William Eggleston is known for being the first photographer to hold an exhibition for color photography. Here, you will see some of William Eggleston’s earliest work – in black and white.
Some of William Eggleston’s early works were found in a box. These slides were that of his photos during the 1950s, when he started to take pictures of everyday things that he saw in Memphis. William Eggleston is famous for being the pioneer in having exhibitions containing colored photos. However, in these old slides, his works are in black and white. This allows us a glimpse of his beginnings as a photographer.
He began to have a fascination for everything around him and this is where his love for photography began. William Eggleston was the one who developed these prints in his very own darkroom. All these prints have been scanned and are now included in a book — _Before Color: William Eggleston_.
It’s interesting to see these photographs, since they are so powerful, even without the Egglestonian color. These photos show that photo geniuses like William Eggleston start out experimenting before their visions can be realized.
In the 1960s, William Eggleston discovered the color film and was immediately fascinated with it. It was then that he stopped using black and white film and continued his passion for photography using color film. Though what we see here is far from the photos that he shoots today, we still see talent and skill that he has when it comes to photography.
A popular quote by photojournalist Ted Grant goes, "When you photograph people in color, you photograph their clothes. But when you photograph people in black and white, you photograph their souls!" Indeed, the lack of vibrant color forces the viewer to see beyond what is on plain view and recognize the atmosphere surrounding a photograph. In this post, we've handpicked black and white shots taken in various situations and exhibit different moods.
In a time of black and white fashion photographs, Guy Bourdin used his vibrant colored images to usher in a new era in fashion photography. See a collection of his prized work in this ongoing exhibit at the Somerset House in UK.
Where black and white brings an air of elegance, mystery, and rawness, color suggests life and all things happy and vibrant. Here are a few scenes and moments from everyday life that will always be perfectly captured in full color.
Some city-based parents feel wistful when they see their kids huddled in front of screens. There is nostalgia for tree climbing, hopscotch and bicycling. And why must children of today spend all their free time playing with zeroes and ones? This black and white gallery will inspire you to get the little ones out and about even just for the weekend.
The Science Museum in London is set to play host to a showcase of some of the earliest known images taken by photography pioneers, selected from the collection of the world's oldest surviving photographic society.
William Eggleston's photographs are deceptively simple. They have ordinary details and make no grand statements. In this video by Tate, curator Simon Baker explains why his work has more to say than the surface shows.
Other than the exciting range of products, there’s more to see in the Lomography Embassy Store Vienna. There is also a new exhibit of works from various photographers around the world. A new exhibit by the artist Ona B., will be kicked off with an opening party on the 9th of December.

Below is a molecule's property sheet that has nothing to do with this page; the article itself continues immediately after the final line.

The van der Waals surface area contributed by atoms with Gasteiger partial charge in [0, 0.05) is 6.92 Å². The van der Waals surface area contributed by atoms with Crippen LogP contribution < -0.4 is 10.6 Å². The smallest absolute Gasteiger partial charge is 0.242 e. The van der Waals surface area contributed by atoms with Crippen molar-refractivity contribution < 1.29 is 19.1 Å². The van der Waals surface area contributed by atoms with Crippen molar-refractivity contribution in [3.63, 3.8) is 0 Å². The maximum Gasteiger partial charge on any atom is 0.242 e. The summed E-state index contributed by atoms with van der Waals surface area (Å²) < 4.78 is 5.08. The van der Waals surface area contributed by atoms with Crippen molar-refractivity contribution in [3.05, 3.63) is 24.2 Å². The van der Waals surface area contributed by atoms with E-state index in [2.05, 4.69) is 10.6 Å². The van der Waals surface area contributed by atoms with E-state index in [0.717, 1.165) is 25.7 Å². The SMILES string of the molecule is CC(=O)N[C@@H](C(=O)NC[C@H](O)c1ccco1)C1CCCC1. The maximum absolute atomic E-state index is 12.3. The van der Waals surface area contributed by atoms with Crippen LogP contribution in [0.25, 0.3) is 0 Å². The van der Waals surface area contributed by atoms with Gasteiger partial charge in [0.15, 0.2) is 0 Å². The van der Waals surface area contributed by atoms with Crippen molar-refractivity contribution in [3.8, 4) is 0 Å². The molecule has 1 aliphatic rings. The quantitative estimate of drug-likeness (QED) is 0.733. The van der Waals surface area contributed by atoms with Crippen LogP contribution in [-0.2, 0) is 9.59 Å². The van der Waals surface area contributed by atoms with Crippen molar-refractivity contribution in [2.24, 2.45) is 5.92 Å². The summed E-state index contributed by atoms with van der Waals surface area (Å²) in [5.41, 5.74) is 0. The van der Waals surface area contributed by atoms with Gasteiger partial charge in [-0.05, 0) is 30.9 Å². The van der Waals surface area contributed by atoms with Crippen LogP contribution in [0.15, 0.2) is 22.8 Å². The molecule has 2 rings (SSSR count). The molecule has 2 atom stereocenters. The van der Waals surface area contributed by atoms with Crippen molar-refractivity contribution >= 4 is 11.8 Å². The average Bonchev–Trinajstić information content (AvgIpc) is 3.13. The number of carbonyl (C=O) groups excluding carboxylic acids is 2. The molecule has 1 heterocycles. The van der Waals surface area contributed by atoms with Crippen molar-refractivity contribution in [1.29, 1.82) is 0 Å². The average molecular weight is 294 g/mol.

When asked to recall the moment they first became truly interested in photography, most photographers would remember the magical feeling of picking up a hand-me-down or secondhand camera, the thrill of shooting an entire roll through, and the elation upon seeing and holding their first ever set of photographs. Caleb Savage, however, had quite a unique experience. At 10 years old, he had his first taste of working in the darkroom making prints at Boy Scout camp, thereby beginning a more than a decade-long affinity with photography.
Lomography Singapore plays host to Parallel Planets’ first exhibition, "Façades: Neo-Noir Portraits Exhibition," featuring all-analog photography: a sea of black and white film portraits. This exhibition serves as a platform where both local and international photographers can express themselves by injecting individual perspectives into their craft. It also encourages viewers to look through the lens of the photographers, to see the subjects as who they are – flawed, alive, and breathing – and to also see beyond the façades we all choose to don.
Done shooting and want your films to be processed? We can process your colour and black & white 35mm, 120 or 110 films! Development, prints and scans are also included. (Service availability depends on your markets)
Hanna Varela was one of the photographers who participated in the exhibition jointly organized by Parallel Planets and Lomography Singapore and held last week. She is passionate about film photography and recently took black and white portraits! Here, Hanna talks about her awesome experience with the Petzval Art Lens and her elegantly beautiful masterpieces.
For the last year we've been working on the next version of Lomography. We based our work on the feedback you’ve given us over the years and we wanted to share it as early as possible with you and can’t wait to hear what you think. Just one warning first: it is still in development and things can break. All the photos, comments, likes, homes and everything else were transferred as of October 16th, 2014. So anything you do on next.lomography.com won't be reflected on www.lomography.com and vice versa. Once we are done with testing, everything you did here will be deleted again. So this is a big playground for you to explore.